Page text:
Story and photos by Matthew Beckman
Several times a week steel-willed Pokemon trainers, stalwart superhero commanders, starship captains and magic wielders congregate at Paradox Comics-N-Cards on Eighth Street in Fargo as their communal battleground.
Despite the amount of hit-points lost and cardboard damage caused every night, the card players at Paradox always return for the air of friendly competition, and common interest. According to Alex Early, employee and younger brother of the owner Richard Early, Paradox has been open for about as long as the popular trading card game (commonly shortened to TCG by players) “Magic: The Gathering”: 17 years. The store brands itself as a vendor of comic books, but draws crowds with interests beyond that of superhero exploits. What started with “Magic TCG” tournament events has grown to include several different card leagues that now keep the store busy with league nights, attracting regulars throughout the week. Early says Paradox started drawing large crowds when they would hold special pre-release nights, tournaments featuring prizes of Magic cards unreleased to the public at the time. Their first pre-release event was two years ago, and drew in a crowd of 64 people, and just a year ago held another that drew in 117 people.
“We didn’t have enough chairs. People had to sit on the floor,” Early says. “The line was out the door.”
‘He took out my Blastoise so I can’t clear the spikes anymore’
The vocabulary and dialogue between players gives the already colorfully adorned shop an otherworldly feel, finding one’s bearings might take some time.
For the uninitiated, trading card games play out quite unlike older, traditional card games like poker, golf or speed. Instead of using a standard 52-card deck, most TCGs follow similar basics:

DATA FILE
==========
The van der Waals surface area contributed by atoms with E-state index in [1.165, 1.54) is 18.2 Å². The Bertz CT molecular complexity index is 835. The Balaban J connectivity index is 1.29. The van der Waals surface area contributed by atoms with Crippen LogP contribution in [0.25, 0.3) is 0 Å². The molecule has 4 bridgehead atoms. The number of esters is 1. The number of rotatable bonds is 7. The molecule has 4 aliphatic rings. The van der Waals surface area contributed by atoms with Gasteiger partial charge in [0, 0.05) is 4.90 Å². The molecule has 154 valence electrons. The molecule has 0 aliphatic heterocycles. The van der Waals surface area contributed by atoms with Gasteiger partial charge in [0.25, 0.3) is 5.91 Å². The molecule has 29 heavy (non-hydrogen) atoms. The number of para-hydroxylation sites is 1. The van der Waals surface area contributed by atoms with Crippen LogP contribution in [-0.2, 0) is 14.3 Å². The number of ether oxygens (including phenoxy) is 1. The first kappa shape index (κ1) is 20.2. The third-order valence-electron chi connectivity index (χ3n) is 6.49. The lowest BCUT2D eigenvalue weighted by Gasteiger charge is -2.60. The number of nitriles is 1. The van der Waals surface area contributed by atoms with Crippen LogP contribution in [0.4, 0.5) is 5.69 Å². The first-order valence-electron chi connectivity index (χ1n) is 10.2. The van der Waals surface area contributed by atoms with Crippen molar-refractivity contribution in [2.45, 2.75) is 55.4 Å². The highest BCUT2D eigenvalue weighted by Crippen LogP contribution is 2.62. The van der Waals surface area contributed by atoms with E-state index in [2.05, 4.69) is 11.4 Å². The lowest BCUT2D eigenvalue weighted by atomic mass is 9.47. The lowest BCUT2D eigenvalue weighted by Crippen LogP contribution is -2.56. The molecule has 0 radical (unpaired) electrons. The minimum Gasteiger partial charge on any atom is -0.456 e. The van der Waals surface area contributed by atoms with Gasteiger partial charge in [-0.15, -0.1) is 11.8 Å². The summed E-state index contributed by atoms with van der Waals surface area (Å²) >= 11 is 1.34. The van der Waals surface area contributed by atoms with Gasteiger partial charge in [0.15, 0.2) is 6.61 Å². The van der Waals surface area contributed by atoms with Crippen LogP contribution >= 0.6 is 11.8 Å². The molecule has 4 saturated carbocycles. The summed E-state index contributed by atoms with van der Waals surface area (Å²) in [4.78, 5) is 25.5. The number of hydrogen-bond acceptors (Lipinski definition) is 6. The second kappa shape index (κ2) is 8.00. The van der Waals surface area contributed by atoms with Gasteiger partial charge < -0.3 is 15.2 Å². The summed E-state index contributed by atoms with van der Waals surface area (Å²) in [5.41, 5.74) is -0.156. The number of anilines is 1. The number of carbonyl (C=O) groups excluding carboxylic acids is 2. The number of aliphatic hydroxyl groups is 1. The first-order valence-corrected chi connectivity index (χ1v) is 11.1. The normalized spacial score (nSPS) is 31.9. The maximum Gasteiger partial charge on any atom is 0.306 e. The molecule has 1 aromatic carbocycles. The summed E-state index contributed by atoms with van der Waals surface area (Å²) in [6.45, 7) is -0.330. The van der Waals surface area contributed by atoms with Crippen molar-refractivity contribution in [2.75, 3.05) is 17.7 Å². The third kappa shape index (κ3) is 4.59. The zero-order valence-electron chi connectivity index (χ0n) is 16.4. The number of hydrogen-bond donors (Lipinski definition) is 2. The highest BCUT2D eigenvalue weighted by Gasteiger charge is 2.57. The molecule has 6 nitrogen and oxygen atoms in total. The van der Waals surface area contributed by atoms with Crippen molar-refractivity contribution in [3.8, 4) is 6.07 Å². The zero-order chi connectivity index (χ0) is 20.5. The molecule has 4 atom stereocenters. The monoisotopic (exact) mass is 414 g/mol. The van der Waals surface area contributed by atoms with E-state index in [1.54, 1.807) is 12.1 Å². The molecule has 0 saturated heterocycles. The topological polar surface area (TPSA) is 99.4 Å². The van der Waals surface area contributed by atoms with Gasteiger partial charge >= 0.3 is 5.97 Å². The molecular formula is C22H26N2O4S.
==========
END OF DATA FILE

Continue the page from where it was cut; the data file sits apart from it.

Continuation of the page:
○ Decks are generally composed from buying small packaged “booster” packs, featuring a fraction of the amount of cards needed to construct a “deck.”
○ The deck is used to “battle” other players. The decks are constructed with a pre-meditated strategy in mind.
○ Game play is established by two players who use their decks against each other, playing cards that generally have to defeat one another, like fighters in a ring. Cards can range from characters that do the fighting, to support cards that strengthen or weaken allies and enemies on the field. Each different trading card game features many variations of what types of cards are used.
○ Despite strategy, there is often an element of luck involved, including coin flipping or use of dice.
Early says “Magic”, “Pokemon” and “Yu-Gi-Oh” all have their own TCG league nights that attract the largest crowds.
‘See what happens when I throw monkey poo on you — it sticks to you!’
The crowds that do show up are largely composed of the same people who find common ground they normally wouldn’t find elsewhere.
“It’s just the friendly competition, and knowing that there are other people out there that enjoy ‘Pokemon’ besides me. I’m 26 years old and — I mean there’s a 30-year-old here who likes them,” Matthew Garvin says. “There’s worse hobbies out there.”